One question that I often hear is what type of business organization should I choose and how business structure affects tax. While reading Accounting Today, which I am sure that all of you do, I saw this infographic (How Business Structure Affects Taxes) recently and thought it was a great reference for a small business owner. In addition, I am working on a new series for business structures that will come out in a few weeks.
The online accounting education site Accounting Degree Review recently created an infographic on “How Business Structure Affects Taxes,” comparing the benefits and requirements of various entity types such as sole proprietorships, partnerships, C corporations, S corporations, LLCs and cooperatives.
You can check it out at this link or below.
I don’t know about you guys but has anyone else searched the internet endlessly for how to choose to between an LLC, C Corporation, or an S Corporation?
I know that I have typed in LLC vs. C Corporation vs. S Corporation many times into google or youtube but always come away conflicted.
If you want to take action and get started quickly then an LLC is the easiest, cheapest, and fastest way. However, I have tried to make a case that more often than not the S Corporation is the more appropriate choice if you plan on growing your business.
Three Awesome Reasons to Choose the S Corporation
Inherited an annuity and now trying to figure out the inherited annuity tax implications? First of all I am sorry for your loss as my family has just experienced this very scenario.
The first thing to understand is the common feature of all annuities. A portion of the annuity income is considered a return of your investment principle and is nontaxable. As a result, the earnings from the annuity are treated as taxable income.
What if you loved one does not want to go to a nursing home? In order to stay at home and avoid a nursing home, the client may have to hire a Home Health Caregiver. When considering Home Health Caregiver Hiring and Taxes there are three options to take into account.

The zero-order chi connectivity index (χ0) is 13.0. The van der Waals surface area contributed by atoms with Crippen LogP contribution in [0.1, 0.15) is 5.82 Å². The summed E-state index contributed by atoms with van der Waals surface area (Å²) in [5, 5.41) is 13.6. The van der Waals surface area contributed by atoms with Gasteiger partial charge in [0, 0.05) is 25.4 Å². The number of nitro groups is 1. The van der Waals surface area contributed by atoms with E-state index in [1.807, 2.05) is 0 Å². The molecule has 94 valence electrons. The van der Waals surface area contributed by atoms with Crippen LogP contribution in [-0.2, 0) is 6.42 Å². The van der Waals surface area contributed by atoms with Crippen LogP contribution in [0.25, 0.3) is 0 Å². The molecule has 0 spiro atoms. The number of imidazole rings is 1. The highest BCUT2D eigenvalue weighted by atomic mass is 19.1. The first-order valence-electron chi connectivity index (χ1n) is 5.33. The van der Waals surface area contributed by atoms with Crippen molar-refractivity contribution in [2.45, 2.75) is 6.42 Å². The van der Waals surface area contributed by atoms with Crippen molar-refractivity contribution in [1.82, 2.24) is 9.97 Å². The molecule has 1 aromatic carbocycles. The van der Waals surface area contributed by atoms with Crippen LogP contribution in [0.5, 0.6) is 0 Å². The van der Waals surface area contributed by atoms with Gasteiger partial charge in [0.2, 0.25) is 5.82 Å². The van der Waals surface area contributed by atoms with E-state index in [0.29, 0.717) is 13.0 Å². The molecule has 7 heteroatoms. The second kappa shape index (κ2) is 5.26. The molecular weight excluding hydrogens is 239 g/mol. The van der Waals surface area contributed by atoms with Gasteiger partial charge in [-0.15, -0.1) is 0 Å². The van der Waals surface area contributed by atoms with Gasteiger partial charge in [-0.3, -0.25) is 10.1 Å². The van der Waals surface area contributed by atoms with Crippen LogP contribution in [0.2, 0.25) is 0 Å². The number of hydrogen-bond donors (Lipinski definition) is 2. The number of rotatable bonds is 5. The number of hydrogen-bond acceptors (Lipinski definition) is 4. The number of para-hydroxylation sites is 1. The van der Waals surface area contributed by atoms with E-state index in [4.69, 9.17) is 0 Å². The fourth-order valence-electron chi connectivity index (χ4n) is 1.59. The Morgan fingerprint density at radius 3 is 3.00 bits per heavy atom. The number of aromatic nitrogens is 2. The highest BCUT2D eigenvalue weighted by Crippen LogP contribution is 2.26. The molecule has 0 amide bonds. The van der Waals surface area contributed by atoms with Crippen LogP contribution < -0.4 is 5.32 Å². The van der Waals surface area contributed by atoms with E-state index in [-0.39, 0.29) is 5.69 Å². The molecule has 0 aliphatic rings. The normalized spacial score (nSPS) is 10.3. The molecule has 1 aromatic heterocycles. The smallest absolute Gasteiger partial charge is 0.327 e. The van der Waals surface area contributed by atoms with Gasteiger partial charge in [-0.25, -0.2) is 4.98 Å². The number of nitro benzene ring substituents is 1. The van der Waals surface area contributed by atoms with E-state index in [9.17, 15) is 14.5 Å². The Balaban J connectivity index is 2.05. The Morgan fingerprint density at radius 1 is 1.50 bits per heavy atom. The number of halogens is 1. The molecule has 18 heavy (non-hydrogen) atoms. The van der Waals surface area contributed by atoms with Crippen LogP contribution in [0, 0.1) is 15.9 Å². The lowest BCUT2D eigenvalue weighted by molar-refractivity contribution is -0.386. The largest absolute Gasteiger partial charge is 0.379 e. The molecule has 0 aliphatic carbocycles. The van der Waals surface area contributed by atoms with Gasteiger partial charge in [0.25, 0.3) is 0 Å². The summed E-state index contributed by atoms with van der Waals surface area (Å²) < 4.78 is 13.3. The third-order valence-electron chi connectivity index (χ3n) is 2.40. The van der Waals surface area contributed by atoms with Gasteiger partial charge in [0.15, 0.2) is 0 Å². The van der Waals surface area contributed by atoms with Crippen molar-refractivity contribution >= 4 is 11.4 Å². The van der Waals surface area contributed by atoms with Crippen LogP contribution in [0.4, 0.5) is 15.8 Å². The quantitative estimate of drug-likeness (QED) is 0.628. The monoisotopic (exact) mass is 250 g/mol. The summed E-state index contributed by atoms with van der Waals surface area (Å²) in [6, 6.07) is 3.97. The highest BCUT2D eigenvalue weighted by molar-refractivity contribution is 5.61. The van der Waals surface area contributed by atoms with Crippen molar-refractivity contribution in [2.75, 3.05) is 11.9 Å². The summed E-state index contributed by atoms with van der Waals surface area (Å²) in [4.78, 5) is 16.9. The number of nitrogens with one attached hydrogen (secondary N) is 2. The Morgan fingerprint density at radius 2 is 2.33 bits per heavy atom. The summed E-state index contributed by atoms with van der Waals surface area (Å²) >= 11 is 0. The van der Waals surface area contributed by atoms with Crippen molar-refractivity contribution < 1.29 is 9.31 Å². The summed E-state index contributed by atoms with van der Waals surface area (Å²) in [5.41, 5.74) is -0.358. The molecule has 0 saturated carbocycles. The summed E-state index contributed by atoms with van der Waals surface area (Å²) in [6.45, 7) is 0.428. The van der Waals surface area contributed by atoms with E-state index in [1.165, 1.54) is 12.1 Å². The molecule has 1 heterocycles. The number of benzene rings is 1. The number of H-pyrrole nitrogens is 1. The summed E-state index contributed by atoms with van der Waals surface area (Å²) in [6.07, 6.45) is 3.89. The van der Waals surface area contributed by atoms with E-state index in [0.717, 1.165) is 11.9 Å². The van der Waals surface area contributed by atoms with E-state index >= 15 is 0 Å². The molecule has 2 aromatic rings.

The standard business mileage rate can result in one of the biggest deduction that a small business owner can realize. Usually, the standard mileage rate will create a larger deduction than the actual costs of operating a car. The problem is that we are all to lazy to keep the required mileage log. To help I have included a link to an excel template that takes into account the yearly mileage rate changes. Before we get to that point lets make sure we understand some concepts.
Two Options of Vehicle Deductions – Standard Business Mileage Rate vs. Actual Expenses
Gift Tax Annual Exclusion
The gift tax annual exclusion are one of the most misunderstood and complicated concepts of taxes. The most common confusion surrounds who pays the gift tax. With that said I want to define gift taxes from the donee (receiver) and the donor (giver) in order to further your understanding.
The donee (receiver) of a gift is not taxable (Tax Code Sec 102(a) and IRS Publication 525). However, income earned from the gift after you receive it is taxable. For example, if the gift you receive this way later produces income such as interest, dividends, or rents, that income is taxable to you. If property is given to a trust and the income from it is paid, credited, or distributed to you, that income is also taxable to you.
How to Figure the Gift Tax Annual Exclusion
There is sometimes confusion concerning financial statement terms for revenue vs deferred income. Ok, who am I kidding there is always confusion on revenue vs deferred income for small business owners. Depending on the business model chosen the terms can be essential in understanding how to recognize revenue. So the question is: what should a small business owner understand when talking to their accountant?
Say you start a new partnership or corporation in October or November but don’t actually start business operations until the next calendar year. Or how about you have a business in a transition period where the is no income for the current year.
Do you have to file a tax return even though it had no income for the year?
In both cases you are most likely required to file a tax return even though the business had no income for the current year. Unfortunately, this does cause some confusion for many small business owners but in general partnerships and corporations have different standards for filing an income tax return.